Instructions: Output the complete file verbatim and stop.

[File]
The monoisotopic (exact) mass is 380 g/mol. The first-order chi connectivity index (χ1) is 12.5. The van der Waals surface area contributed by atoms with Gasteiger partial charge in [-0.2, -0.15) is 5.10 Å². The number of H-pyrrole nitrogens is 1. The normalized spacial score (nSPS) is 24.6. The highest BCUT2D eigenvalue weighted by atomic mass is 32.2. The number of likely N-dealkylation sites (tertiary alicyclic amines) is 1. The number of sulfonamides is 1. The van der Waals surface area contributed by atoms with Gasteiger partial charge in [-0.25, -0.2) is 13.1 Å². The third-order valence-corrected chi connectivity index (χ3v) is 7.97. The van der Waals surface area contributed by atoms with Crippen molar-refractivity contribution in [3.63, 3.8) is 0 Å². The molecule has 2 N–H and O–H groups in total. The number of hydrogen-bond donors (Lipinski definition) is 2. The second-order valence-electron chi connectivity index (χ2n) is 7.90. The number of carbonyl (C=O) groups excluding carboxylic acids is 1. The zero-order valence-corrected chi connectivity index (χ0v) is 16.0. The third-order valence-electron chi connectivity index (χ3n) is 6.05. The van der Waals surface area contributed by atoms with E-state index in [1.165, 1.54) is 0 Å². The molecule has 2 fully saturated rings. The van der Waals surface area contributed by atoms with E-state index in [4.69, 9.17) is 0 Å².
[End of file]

The monoisotopic (exact) mass is 380 g/mol. The first-order chi connectivity index (χ1) is 12.5. The van der Waals surface area contributed by atoms with Gasteiger partial charge in [-0.2, -0.15) is 5.10 Å². The number of H-pyrrole nitrogens is 1. The normalized spacial score (nSPS) is 24.6. The highest BCUT2D eigenvalue weighted by atomic mass is 32.2. The number of likely N-dealkylation sites (tertiary alicyclic amines) is 1. The number of sulfonamides is 1. The van der Waals surface area contributed by atoms with Gasteiger partial charge in [-0.25, -0.2) is 13.1 Å². The third-order valence-corrected chi connectivity index (χ3v) is 7.97. The van der Waals surface area contributed by atoms with Crippen molar-refractivity contribution in [3.63, 3.8) is 0 Å². The molecule has 2 N–H and O–H groups in total. The number of hydrogen-bond donors (Lipinski definition) is 2. The second-order valence-electron chi connectivity index (χ2n) is 7.90. The number of carbonyl (C=O) groups excluding carboxylic acids is 1. The zero-order valence-corrected chi connectivity index (χ0v) is 16.0. The third-order valence-electron chi connectivity index (χ3n) is 6.05. The van der Waals surface area contributed by atoms with E-state index in [1.165, 1.54) is 0 Å². The molecule has 2 fully saturated rings. The van der Waals surface area contributed by atoms with E-state index in [4.69, 9.17) is 0 Å².